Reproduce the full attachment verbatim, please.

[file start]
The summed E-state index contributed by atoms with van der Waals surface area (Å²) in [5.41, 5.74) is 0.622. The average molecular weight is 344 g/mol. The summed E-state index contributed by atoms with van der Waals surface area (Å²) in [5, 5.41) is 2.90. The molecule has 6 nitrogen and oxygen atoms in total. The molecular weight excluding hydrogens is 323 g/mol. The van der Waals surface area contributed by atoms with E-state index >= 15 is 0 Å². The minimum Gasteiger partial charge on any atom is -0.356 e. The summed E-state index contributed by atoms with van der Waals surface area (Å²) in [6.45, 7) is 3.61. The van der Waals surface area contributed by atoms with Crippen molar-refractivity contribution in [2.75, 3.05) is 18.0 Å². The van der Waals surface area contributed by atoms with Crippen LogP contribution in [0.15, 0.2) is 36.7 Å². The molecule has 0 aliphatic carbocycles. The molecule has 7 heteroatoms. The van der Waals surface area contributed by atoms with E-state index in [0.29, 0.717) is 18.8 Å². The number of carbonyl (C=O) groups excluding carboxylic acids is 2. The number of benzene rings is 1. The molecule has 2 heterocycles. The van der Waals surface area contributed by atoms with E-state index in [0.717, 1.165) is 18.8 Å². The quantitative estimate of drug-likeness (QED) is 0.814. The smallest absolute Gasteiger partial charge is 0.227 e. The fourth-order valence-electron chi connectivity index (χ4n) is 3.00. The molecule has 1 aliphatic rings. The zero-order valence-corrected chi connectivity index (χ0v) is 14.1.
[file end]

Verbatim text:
The summed E-state index contributed by atoms with van der Waals surface area (Å²) in [5.41, 5.74) is 0.622. The average molecular weight is 344 g/mol. The summed E-state index contributed by atoms with van der Waals surface area (Å²) in [5, 5.41) is 2.90. The molecule has 6 nitrogen and oxygen atoms in total. The molecular weight excluding hydrogens is 323 g/mol. The van der Waals surface area contributed by atoms with E-state index >= 15 is 0 Å². The minimum Gasteiger partial charge on any atom is -0.356 e. The summed E-state index contributed by atoms with van der Waals surface area (Å²) in [6.45, 7) is 3.61. The van der Waals surface area contributed by atoms with Crippen molar-refractivity contribution in [2.75, 3.05) is 18.0 Å². The van der Waals surface area contributed by atoms with Crippen LogP contribution in [0.15, 0.2) is 36.7 Å². The molecule has 0 aliphatic carbocycles. The molecule has 7 heteroatoms. The van der Waals surface area contributed by atoms with E-state index in [0.29, 0.717) is 18.8 Å². The number of carbonyl (C=O) groups excluding carboxylic acids is 2. The number of benzene rings is 1. The molecule has 2 heterocycles. The van der Waals surface area contributed by atoms with E-state index in [0.717, 1.165) is 18.8 Å². The quantitative estimate of drug-likeness (QED) is 0.814. The smallest absolute Gasteiger partial charge is 0.227 e. The fourth-order valence-electron chi connectivity index (χ4n) is 3.00. The molecule has 1 aliphatic rings. The zero-order valence-corrected chi connectivity index (χ0v) is 14.1.